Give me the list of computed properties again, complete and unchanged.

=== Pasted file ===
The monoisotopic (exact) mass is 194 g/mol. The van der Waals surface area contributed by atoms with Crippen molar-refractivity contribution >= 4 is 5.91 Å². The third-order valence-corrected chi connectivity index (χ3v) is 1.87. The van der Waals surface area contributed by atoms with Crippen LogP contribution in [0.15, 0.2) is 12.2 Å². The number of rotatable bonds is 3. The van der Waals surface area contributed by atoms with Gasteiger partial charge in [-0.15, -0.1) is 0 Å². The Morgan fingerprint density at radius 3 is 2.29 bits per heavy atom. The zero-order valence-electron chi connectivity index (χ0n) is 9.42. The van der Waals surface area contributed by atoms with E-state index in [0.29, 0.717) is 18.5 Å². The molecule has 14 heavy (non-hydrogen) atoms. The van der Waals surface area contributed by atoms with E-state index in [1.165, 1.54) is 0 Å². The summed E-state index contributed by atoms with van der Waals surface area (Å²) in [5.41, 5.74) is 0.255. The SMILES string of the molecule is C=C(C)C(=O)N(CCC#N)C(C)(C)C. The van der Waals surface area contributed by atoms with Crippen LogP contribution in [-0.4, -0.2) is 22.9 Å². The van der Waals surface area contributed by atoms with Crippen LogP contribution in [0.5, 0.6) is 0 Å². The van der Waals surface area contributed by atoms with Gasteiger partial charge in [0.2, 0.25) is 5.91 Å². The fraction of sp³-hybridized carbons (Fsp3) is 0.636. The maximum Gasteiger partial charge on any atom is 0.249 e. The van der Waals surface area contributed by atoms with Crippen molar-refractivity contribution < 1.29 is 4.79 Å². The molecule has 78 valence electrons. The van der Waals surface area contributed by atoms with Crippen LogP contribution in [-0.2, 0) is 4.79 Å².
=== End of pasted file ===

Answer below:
The monoisotopic (exact) mass is 194 g/mol. The van der Waals surface area contributed by atoms with Crippen molar-refractivity contribution >= 4 is 5.91 Å². The third-order valence-corrected chi connectivity index (χ3v) is 1.87. The van der Waals surface area contributed by atoms with Crippen LogP contribution in [0.15, 0.2) is 12.2 Å². The number of rotatable bonds is 3. The van der Waals surface area contributed by atoms with Gasteiger partial charge in [-0.15, -0.1) is 0 Å². The Morgan fingerprint density at radius 3 is 2.29 bits per heavy atom. The zero-order valence-electron chi connectivity index (χ0n) is 9.42. The van der Waals surface area contributed by atoms with E-state index in [0.29, 0.717) is 18.5 Å². The molecule has 14 heavy (non-hydrogen) atoms. The van der Waals surface area contributed by atoms with E-state index in [1.165, 1.54) is 0 Å². The summed E-state index contributed by atoms with van der Waals surface area (Å²) in [5.41, 5.74) is 0.255. The SMILES string of the molecule is C=C(C)C(=O)N(CCC#N)C(C)(C)C. The van der Waals surface area contributed by atoms with Crippen LogP contribution in [-0.4, -0.2) is 22.9 Å². The van der Waals surface area contributed by atoms with Crippen LogP contribution in [0.5, 0.6) is 0 Å². The van der Waals surface area contributed by atoms with Gasteiger partial charge in [0.2, 0.25) is 5.91 Å². The fraction of sp³-hybridized carbons (Fsp3) is 0.636. The maximum Gasteiger partial charge on any atom is 0.249 e. The van der Waals surface area contributed by atoms with Crippen molar-refractivity contribution < 1.29 is 4.79 Å². The molecule has 78 valence electrons. The van der Waals surface area contributed by atoms with Crippen LogP contribution in [-0.2, 0) is 4.79 Å².